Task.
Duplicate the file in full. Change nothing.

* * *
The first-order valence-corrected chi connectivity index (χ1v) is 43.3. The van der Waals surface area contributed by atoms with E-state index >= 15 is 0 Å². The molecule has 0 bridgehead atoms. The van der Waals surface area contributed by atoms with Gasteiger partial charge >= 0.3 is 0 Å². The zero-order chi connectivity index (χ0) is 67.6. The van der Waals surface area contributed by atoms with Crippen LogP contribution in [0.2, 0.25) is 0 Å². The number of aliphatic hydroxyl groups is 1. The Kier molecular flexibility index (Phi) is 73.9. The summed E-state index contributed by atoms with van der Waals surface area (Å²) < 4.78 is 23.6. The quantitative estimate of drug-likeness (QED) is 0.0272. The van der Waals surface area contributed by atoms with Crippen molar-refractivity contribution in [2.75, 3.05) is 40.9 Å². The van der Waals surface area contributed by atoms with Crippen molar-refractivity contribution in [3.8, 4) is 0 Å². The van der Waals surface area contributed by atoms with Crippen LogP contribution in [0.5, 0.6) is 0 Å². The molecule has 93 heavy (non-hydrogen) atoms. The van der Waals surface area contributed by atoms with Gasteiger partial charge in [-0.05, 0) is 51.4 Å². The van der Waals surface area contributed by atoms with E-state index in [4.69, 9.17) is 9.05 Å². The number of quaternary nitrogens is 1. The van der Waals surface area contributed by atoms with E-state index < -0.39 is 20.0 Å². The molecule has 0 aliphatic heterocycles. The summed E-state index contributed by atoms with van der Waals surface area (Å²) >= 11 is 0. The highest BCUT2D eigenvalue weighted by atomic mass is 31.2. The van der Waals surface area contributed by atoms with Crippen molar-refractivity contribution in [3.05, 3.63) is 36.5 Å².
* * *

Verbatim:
The first-order valence-corrected chi connectivity index (χ1v) is 43.3. The van der Waals surface area contributed by atoms with E-state index >= 15 is 0 Å². The molecule has 0 bridgehead atoms. The van der Waals surface area contributed by atoms with Gasteiger partial charge >= 0.3 is 0 Å². The zero-order chi connectivity index (χ0) is 67.6. The van der Waals surface area contributed by atoms with Crippen LogP contribution in [0.2, 0.25) is 0 Å². The number of aliphatic hydroxyl groups is 1. The Kier molecular flexibility index (Phi) is 73.9. The summed E-state index contributed by atoms with van der Waals surface area (Å²) < 4.78 is 23.6. The quantitative estimate of drug-likeness (QED) is 0.0272. The van der Waals surface area contributed by atoms with Crippen molar-refractivity contribution in [2.75, 3.05) is 40.9 Å². The van der Waals surface area contributed by atoms with Crippen molar-refractivity contribution in [3.8, 4) is 0 Å². The van der Waals surface area contributed by atoms with Crippen LogP contribution in [0.5, 0.6) is 0 Å². The molecule has 93 heavy (non-hydrogen) atoms. The van der Waals surface area contributed by atoms with Gasteiger partial charge in [-0.05, 0) is 51.4 Å². The van der Waals surface area contributed by atoms with E-state index in [4.69, 9.17) is 9.05 Å². The number of quaternary nitrogens is 1. The van der Waals surface area contributed by atoms with E-state index < -0.39 is 20.0 Å². The molecule has 0 aliphatic heterocycles. The summed E-state index contributed by atoms with van der Waals surface area (Å²) >= 11 is 0. The highest BCUT2D eigenvalue weighted by atomic mass is 31.2. The van der Waals surface area contributed by atoms with Crippen molar-refractivity contribution in [3.05, 3.63) is 36.5 Å².